The title is a line from Ben Lee’s “Begin”. I wish I could express the way good music makes me feel. I don’t know if everyone gets to feel the same way I do. Maybe they are not deeply moved when they see beautiful things. I wish I could create. Let me rephrase that. I believe I can create, but what I create with the most passion is really just an appreciation of other beautiful things. I like making collages, outfits, reviews of amazing things, exploring why they are so amazing. I just want to share the wonder that I have learned. 


Right now, from nothing, who I am is the possibility of radiance.

Much joy everyone. 

Method Matters: The “How” of Religious Teaching is Just As Important As The “What”

Method Matters:

The “How” of Religious Teaching is Just As Important As The “What”

Khrystine Danielle Kelsey

University of Utah




            This paper explores the education, socialization, and goals thereof for Evagelical Christians as seen in the movie Jesus Camp and the social and moral implications of such methods for any religion.



In the movie Jesus Camp (Ewing, 2006), a documentary which follows children at a Pentecostal Summer Camp, we hear youth pastor Becky Fischer discuss suicide bombers. She laments that Muslims in the Middle East are taught such dedication to their religion. She says nothing of the suffering these bombers inflict—rather, she says she would love to help American Christian children to have faith strong enough that they would lay down their lives for Christ. She doesn’t explicitly say she wants these children to kill people, but she doesn’t seem very concerned about their lives—and, hopefully doesn’t realize the implications of the statement she just made. If she does realize the implications of her statement, one would imagine the FBI, CIA, or NSA would put her on some sort of list.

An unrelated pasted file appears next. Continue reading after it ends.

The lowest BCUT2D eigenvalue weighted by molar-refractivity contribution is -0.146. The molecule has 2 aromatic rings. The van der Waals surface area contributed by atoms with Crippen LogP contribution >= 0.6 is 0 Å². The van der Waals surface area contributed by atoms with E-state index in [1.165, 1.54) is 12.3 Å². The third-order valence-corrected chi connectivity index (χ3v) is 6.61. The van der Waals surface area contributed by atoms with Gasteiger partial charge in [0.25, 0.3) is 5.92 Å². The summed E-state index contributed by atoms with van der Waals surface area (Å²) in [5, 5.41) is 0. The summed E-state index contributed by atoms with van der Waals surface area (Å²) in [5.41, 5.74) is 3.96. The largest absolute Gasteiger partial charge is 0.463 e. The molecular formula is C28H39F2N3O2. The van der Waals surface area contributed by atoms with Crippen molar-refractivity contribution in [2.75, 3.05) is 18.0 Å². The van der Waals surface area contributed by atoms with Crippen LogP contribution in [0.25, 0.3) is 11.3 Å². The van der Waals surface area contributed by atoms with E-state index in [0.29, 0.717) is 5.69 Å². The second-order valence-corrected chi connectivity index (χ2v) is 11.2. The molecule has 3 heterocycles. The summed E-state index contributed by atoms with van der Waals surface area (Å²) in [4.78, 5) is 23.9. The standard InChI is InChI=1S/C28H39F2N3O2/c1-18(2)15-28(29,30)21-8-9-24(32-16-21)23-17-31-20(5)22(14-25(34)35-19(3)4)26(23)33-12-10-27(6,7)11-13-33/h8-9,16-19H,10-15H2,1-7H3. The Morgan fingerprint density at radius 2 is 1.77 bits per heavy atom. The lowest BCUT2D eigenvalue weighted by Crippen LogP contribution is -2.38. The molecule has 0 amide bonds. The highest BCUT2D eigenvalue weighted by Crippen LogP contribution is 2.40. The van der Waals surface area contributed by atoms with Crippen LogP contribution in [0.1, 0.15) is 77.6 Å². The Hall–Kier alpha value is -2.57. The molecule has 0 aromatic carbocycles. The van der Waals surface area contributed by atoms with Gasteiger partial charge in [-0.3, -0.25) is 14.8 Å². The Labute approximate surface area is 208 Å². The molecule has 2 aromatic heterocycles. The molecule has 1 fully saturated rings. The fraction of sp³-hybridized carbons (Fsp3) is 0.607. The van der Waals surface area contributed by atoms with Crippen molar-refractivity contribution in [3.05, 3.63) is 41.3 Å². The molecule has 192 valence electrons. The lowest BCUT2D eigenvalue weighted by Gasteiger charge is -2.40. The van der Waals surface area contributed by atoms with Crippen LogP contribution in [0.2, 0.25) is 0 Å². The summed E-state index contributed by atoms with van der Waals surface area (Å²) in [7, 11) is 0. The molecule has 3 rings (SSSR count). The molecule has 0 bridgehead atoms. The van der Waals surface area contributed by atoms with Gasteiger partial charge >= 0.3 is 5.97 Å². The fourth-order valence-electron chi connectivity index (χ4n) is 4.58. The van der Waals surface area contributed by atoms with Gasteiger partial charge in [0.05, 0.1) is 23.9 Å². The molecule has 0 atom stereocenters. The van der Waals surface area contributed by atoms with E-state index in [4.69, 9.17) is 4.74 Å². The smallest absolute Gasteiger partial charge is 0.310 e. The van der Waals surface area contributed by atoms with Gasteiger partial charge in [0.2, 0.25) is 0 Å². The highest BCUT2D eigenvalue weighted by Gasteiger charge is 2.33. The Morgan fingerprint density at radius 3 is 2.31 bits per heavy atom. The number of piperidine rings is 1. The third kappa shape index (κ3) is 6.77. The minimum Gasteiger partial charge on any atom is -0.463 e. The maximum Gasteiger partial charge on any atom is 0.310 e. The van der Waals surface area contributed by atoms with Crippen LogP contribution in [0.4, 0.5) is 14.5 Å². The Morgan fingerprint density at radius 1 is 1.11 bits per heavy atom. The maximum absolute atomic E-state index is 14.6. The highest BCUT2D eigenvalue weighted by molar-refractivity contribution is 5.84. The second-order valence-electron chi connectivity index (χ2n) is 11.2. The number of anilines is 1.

Later in the movie, we meet Levi, a young man who will soon be attending Fischer’s camp. He is being homeschooled by his mother. As we snippets of the school day we hear his lessons on creationism and the falsity of global warming. At one point he says he believes “Galileo made a good decision when he gave up science for Christ.” His mother homeschools him because she wants him to know that it is “good to be a Christian”. (It is interesting to note here that one characteristic of so called “fundamentalist” groups, or groups that advocate reliance on one “original” or “basic” interpretation of ideology tend to feel a sense of social pressure and persecution, even when they are in the majority of a population. (Page, 2013))

At the camp, Levi and others experience socialization that is similar to cult initiations—a degradation ritual in which they must publicly confess their sins followed by a purification ritual in which they are accepted generously back into the fold. While most religions and even some self-improvement programs have similar rituals, the confession rituals are generally private. George Lundskow (2008) explains that these become group rituals when an organization wishes to emphasize group loyalty. They do so by contrasting one’s individual feelings of guilt to the communal feelings of solidarity and acceptance when they are not rejected for whatever bad thing they did/confessed to doing. A cynic would also point out it gives the leaders “dirt” on the group members. Lundskow also says this serves to sublimate the individual—for better or worse their actions are not as powerful as the group. Some of these children are as young as six.